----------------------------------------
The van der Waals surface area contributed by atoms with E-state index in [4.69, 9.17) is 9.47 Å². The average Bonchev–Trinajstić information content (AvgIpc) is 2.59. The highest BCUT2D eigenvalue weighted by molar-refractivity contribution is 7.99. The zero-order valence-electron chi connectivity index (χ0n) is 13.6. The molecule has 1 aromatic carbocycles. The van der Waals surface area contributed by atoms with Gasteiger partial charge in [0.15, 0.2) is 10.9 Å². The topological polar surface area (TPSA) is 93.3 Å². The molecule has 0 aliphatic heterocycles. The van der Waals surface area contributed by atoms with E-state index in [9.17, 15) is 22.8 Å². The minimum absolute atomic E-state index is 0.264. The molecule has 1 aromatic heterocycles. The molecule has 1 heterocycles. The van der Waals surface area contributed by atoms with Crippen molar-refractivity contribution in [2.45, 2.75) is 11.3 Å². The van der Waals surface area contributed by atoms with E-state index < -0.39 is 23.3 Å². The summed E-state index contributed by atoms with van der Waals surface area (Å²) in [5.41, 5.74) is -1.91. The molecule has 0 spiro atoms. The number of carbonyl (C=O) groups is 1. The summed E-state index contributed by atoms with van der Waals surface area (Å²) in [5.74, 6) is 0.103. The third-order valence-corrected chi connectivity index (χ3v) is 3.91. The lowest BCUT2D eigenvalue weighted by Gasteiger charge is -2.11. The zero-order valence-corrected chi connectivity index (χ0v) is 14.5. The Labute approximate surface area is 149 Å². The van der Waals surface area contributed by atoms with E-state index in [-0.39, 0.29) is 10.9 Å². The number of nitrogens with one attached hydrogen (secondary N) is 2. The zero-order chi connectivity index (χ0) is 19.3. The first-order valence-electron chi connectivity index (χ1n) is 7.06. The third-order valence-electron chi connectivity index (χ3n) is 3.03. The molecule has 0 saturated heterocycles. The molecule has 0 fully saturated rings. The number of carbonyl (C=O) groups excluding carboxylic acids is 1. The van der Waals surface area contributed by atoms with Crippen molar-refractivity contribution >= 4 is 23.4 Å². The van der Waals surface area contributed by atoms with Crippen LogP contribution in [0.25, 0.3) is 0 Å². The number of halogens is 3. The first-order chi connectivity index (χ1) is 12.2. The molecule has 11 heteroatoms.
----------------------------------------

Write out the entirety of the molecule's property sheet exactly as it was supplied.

The van der Waals surface area contributed by atoms with E-state index in [4.69, 9.17) is 9.47 Å². The average Bonchev–Trinajstić information content (AvgIpc) is 2.59. The highest BCUT2D eigenvalue weighted by molar-refractivity contribution is 7.99. The zero-order valence-electron chi connectivity index (χ0n) is 13.6. The molecule has 1 aromatic carbocycles. The van der Waals surface area contributed by atoms with Gasteiger partial charge in [0.15, 0.2) is 10.9 Å². The topological polar surface area (TPSA) is 93.3 Å². The molecule has 0 aliphatic heterocycles. The van der Waals surface area contributed by atoms with E-state index in [9.17, 15) is 22.8 Å². The minimum absolute atomic E-state index is 0.264. The molecule has 1 aromatic heterocycles. The molecule has 1 heterocycles. The van der Waals surface area contributed by atoms with Crippen molar-refractivity contribution in [2.45, 2.75) is 11.3 Å². The van der Waals surface area contributed by atoms with E-state index < -0.39 is 23.3 Å². The summed E-state index contributed by atoms with van der Waals surface area (Å²) in [5.41, 5.74) is -1.91. The molecule has 0 spiro atoms. The number of carbonyl (C=O) groups is 1. The summed E-state index contributed by atoms with van der Waals surface area (Å²) in [5.74, 6) is 0.103. The third-order valence-corrected chi connectivity index (χ3v) is 3.91. The lowest BCUT2D eigenvalue weighted by Gasteiger charge is -2.11. The zero-order valence-corrected chi connectivity index (χ0v) is 14.5. The Labute approximate surface area is 149 Å². The van der Waals surface area contributed by atoms with E-state index in [-0.39, 0.29) is 10.9 Å². The number of nitrogens with one attached hydrogen (secondary N) is 2. The zero-order chi connectivity index (χ0) is 19.3. The first-order valence-electron chi connectivity index (χ1n) is 7.06. The third-order valence-electron chi connectivity index (χ3n) is 3.03. The molecule has 0 saturated heterocycles. The molecule has 0 fully saturated rings. The number of carbonyl (C=O) groups excluding carboxylic acids is 1. The van der Waals surface area contributed by atoms with Crippen molar-refractivity contribution >= 4 is 23.4 Å². The van der Waals surface area contributed by atoms with Crippen LogP contribution in [0.25, 0.3) is 0 Å². The number of halogens is 3. The first-order chi connectivity index (χ1) is 12.2. The molecule has 11 heteroatoms.